Dear Adoptive Moms - especially those of you who adopted older kids who came with a truckload of trauma -- I have something I need to say.
Jesus doesn't want His birthday celebration this year to cause you stress. He doesn't want you to lose ground in attachment with your adopted child because you have to go all out to celebrate His big day. It's OK with Him if you scale way back. . .or just stay home. . . or even skip the whole thing -- although that's probably not necessary. It's Jesus' birthday, and He doesn't mind.
Aunt Susie, on the other hand. . . Aunt Susie wants you at the family Christmas dinner. Aunt Susie is going to die if you mess with the way your family has always celebrated Christmas. But Jesus understands your situation in a way that Aunt Susie probably never will. And Jesus is on your side.
My family is keeping Christmas simple this year -- just like we have for the last two years since Wenxin came home. The first year was just our immediate family. Then last year, we stayed home, but Grandma came to our house to celebrate with us. This year we'll stay home again and travel to visit cousins the week after Christmas. Our families have been understanding, but I know that's not always the case.
So why do the holidays seem to be so hard for internationally adopted older kids? Why do meltdowns increase as the decorations go up? And is there any way to help our extended families understand?
I suppose there are lots of reasons why Christmas is hard on our kids. The first thing that comes to my mind is CHANGE. Most of our kids do better with structure and predictability. But Christmas is a season of festive chaos. Decorations = Change. Parties = Change. Guests = Change. Gifts = Change. For most of our kids, even happy change is stressful.
Children home less than a year are still learning language so they have the added stress of trying to figure out what the heck is going on without the language skills to communicate on a deep level. Just what we need -- added stress.
Then there's the fact that adoption issues are magnified during the holidays. Just the other day, we decorated a small tree with personalized ornaments that belong to all my kids. 3 of my kids have ornaments that say Baby's First Christmas with the date. They all know that Grammy bought the ornaments for them when they were babies. As they pulled them out, I heard it three different times.
"Oh look! Here's my Baby's First Christmas ornament!"
Wenxin doesn't have one. Of course he had a first Christmas. But it was far away and filled with loss. Thoughts of Baby's First Christmas have the potential to raise lots of questions for him. What about his first mom? Why couldn't she keep him? There's more to it than everyone else having an ornament that he doesn't have.
While language difficulties become less of an issue the longer our kids are home, I think that dealing with adoption related questions will be a lifelong process. And there's something about the holidays that seems to make all of us miss people we've lost.
Which brings me to the main reason I think the holidays are hard for our kids who were adopted as older children. Underlying everything, they all have a history of trauma.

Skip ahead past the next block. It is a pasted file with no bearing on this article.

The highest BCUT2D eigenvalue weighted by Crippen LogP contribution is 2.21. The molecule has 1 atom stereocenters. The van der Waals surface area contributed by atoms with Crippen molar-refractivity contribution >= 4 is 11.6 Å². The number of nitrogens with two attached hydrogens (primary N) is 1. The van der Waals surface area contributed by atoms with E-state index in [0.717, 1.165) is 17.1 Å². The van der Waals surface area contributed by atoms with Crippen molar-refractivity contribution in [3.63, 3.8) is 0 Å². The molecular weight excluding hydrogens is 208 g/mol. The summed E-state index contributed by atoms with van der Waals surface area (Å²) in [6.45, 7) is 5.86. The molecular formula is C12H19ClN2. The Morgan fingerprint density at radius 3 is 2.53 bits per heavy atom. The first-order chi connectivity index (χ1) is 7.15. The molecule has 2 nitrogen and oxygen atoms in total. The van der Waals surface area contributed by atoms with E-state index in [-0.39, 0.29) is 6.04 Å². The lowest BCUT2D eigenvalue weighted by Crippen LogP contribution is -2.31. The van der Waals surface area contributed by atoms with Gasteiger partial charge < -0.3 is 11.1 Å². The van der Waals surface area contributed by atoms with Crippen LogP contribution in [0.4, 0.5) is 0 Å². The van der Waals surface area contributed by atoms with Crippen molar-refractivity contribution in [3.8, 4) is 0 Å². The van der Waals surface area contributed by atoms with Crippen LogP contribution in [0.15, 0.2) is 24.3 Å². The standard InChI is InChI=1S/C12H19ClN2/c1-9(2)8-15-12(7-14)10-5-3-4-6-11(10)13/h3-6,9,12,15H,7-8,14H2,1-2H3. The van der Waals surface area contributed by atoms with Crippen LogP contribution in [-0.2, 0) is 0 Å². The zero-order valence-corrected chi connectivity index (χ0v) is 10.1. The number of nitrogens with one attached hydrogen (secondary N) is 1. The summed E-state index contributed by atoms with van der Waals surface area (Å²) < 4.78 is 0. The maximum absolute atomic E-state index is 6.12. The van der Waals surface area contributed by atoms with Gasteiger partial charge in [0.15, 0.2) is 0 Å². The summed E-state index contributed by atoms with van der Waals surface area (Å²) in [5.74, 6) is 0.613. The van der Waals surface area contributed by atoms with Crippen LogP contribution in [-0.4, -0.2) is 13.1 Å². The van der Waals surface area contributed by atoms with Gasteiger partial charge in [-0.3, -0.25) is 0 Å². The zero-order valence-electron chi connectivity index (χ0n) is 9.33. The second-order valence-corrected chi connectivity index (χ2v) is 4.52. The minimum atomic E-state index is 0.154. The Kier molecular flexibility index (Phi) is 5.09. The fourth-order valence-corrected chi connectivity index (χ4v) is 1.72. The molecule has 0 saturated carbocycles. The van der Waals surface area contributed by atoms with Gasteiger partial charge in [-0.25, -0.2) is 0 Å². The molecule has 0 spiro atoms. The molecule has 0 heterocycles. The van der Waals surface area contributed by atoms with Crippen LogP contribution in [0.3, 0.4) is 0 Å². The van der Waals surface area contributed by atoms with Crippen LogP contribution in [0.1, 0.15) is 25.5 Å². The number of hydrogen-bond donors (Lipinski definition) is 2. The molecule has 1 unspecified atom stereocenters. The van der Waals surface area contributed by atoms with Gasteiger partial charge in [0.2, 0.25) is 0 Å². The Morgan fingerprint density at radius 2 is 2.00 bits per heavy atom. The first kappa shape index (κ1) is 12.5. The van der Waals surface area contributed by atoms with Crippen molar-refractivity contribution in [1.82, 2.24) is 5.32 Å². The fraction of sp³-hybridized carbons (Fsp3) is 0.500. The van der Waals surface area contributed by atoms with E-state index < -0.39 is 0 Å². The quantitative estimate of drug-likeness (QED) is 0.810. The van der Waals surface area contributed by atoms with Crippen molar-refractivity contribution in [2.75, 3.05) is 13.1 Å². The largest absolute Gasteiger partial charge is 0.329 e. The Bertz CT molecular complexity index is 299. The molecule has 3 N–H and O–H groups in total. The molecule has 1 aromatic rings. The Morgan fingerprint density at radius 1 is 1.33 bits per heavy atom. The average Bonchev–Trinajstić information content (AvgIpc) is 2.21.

No older child is available for adoption because he's had a good life.
As we parent them, we gain an appreciation for how much they've suffered and how far they come. Sometimes, to protect their privacy, we don't tell the harder parts of their stories. So while we celebrate each step forward and are impressed with how far they've come, it's easy for our extended family members (who may not know the whole story) to lose patience. It can seem like this adopted child, a newcomer to the family scene, is suddenly ruining Christmas for everyone.
This child has a loving family now. Can't we all just move on?
Let me answer that question with a hypothetical situation -- a situation so scary it's hard for me to write.
Suppose that a year ago, Julia, my ten year old daughter, had been abducted by a stranger. Imagine the trauma for her. Imagine the trauma for us.
Then suppose that nine months later, Julia was rescued and returned to us physically unharmed.
Now here's my question. Would anyone expect Julia to just jump back into normal life? Would anyone believe that being reunited with her family would wipe away the trauma of the last nine months? Would family members understand if we had to stay close to home because crowds made her nervous? Would people give us grace?
I'm certain they would.
So why is it different for our adopted kids? Why do people not "get it" when it comes to their trauma?
I think there's a simple answer. People don't get it because the trauma in our adopted kids' lives happened before they knew them. For most people, their starting point with our kids is when we adopted them. They don't remember that every adoption begins with loss.
It's easy to forget.
So give Aunt Susie some grace. If she really understood, she'd probably want you to do whatever it takes to help your adopted child heal. And it's OK to do it all or keep it small as you remember the birth of Christ this year. Feel free to celebrate Jesus' birthday in whatever unconventional way fits your family at this stage. After all, Jesus was never conventional. He'll probably love it!
I'd love for you to comment on how you navigate the holidays. How do you meet your child's needs while being sensitive to the desires and expectations of other family members? Please leave a comment and share your thoughts! Comments make my day.
Check out Our Adoption Toolbox for more older child adoption tools.